There are accommodations that I would love to see universalized like access to speech to text software and good text to speech software. As it stands, the first is not an accommodation, it can be used by everyone at their own expense. In the case of the latter, universities might provide textbooks in alternate formats (something copyright law will bar the universal distribution of) but access to screenreading software is not provided. This software is very expensive so students who require it have to wither pay out of pocket or navigate the maze that is technology grant applications.

Many more people than those who require these programs for reasons of disability and expanding demand an access would likely bring the cost down to more manageable levels.

When people, particularly people with a public platform like Carol Off voice opinions (even in the forms of questions) that boil down to “everyone’s life is hard, why do you deserve different treatment?” it fundamentally erases the reality of disability.

Are there fundamental problems with how universities are run that hurt all students? Yes. But that is a separate issue from the systemic disadvantage experienced by disabled people. The two things should not be conflated. Doing so only further marginalizes disabled students.

At a university level, issues like crowded exams and the large class sizes that contribute to them are issues of under staffing. They can and should be addressed. The thing is even if they were, students with disabilities would still be disadvantaged in universities. Alternate exams exist not only for students who can’t write in gymnasium environments. Even a small exams can be to much for some students.

Accommodations aren’t about catering to a student’s preferences. They exist to rectify actual measurable disadvantages not experienced by other students. Constantly framing the conversation around nondisabled people and what they’re not getting ignores the fact that even though the delivery of post-secondary education is flawed, it was set up with them in mind. Accommodations aren’t perks or extras. They exist to level the playing field. To alleviate a structural imbalance.

Getting people to this understanding is crucial to help start alleviating some of the frankly overwhelming discrimination and prejudice, disabled students experience from their nondisabled peers and the university as a whole.

If the sheer rage that some people express when accommodations for disability are mentioned is any indication, people seem to view accommodations as this Utopian land of privilege. It is in reality far more often a quagmire of hurdles and stigma.

My general experience with accessing accommodations has been one where the response often feels like “ugh, I guess I’ll do this, if I have to”, that is if a professor doesn’t ignore you outright (see here for more information on that).

Add to that, the fact that accessing accommodations beyond the complex bureaucratic requirements for extensive documentation is deeply stigmatized. It is shrouded in secrecy and students are often made to feel guilty or ashamed for utilizing them.

After a classmate discovered I had a note taker (a service that is supposed to be confidential but is often not), I was told that I shouldn’t be allowed in university.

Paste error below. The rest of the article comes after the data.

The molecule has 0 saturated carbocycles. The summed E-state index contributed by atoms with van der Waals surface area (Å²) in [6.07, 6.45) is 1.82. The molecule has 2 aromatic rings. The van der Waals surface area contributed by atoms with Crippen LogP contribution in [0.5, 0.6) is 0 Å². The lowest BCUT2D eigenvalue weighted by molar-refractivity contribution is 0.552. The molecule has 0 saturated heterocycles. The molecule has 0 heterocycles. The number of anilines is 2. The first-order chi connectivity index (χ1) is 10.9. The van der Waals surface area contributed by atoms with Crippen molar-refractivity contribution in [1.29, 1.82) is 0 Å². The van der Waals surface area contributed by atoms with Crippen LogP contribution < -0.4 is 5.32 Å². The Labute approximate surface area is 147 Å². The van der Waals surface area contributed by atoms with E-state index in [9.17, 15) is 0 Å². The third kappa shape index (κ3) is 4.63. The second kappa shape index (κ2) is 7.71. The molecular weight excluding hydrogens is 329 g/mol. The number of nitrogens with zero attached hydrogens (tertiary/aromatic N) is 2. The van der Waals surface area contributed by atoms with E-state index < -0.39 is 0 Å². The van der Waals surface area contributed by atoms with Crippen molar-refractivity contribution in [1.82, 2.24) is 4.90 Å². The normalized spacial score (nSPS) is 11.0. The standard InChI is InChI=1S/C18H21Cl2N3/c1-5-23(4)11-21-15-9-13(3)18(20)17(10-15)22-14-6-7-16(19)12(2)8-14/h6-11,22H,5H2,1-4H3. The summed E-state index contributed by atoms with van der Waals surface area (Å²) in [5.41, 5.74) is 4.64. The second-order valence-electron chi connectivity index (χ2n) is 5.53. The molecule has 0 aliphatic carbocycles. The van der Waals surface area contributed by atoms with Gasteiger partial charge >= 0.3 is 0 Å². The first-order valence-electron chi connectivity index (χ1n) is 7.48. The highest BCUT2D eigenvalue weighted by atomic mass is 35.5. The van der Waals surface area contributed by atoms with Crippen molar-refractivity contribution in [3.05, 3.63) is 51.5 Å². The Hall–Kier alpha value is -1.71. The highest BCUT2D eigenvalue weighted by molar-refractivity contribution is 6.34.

Without giving the full story about academic accommodations and their function, it is irresponsible to then question their validity more so when the respondent isn’t given adequate time to respond and has their argument be artificially weakened by the circumstances of the question. This legitimizes the already existing stigma.

As mentioned above, academic accommodations are often delivered in a piecemeal and less than respectful manner. The system is already flawed enough without adding to the existing skepticism we recipients face not only from the universities that deliver those services but from our peers as well.

Racism isn’t a Mental Illness, Stop Pretending that it is!

In the wake to the horrific shooting at the Emanuel African Methodist Episcopal Church in Charleston, South Carolina, I and I’m sure most people are in shock. Unfortunately mass murders committed by white men are becoming all to common and we are justifiably frustrated by the lack of response that they get. I mean the news media is in overdrive churning out stories about the victims, the alleged perpetrator, the public response and the responses from politicians but in terms of a response that might actually stop events like this from happening there is little or no movement.

This is because atrocities committed by white people are all to often blamed on mental illness regardless of actual psychiatric diagnosis.

We know many things for sure about the nine murders at the Emanuel AME Church. We know that the alleged shooter Dylann Storm attended a prayer meeting there before making a statement, “I have to do it. You rape our women and you’re taking over our country. And you have to go”. He then killed nine people.

The Emanuel AME Church is historically black and has ties to the civil right movement. It has been targeted by racist violence in the past. It is a recognizable symbol for black people in the United States. This in conjunction with Roof’s words should lead anyone to the conclusion that the motive behind the shooting was racism.

Yet, there are many who want to label Roof as mentally ill, they do this to erase the racist motives of the crime. Presidential candidate Jeb Bush said “I don’t know what was on the mind or the heart of the man who committed these atrocious crimes”. South Carolina Governor Nikki Haley said “we do know that we’ll never understand what motivates anyone to enter one of our places of worship and take the life of another.”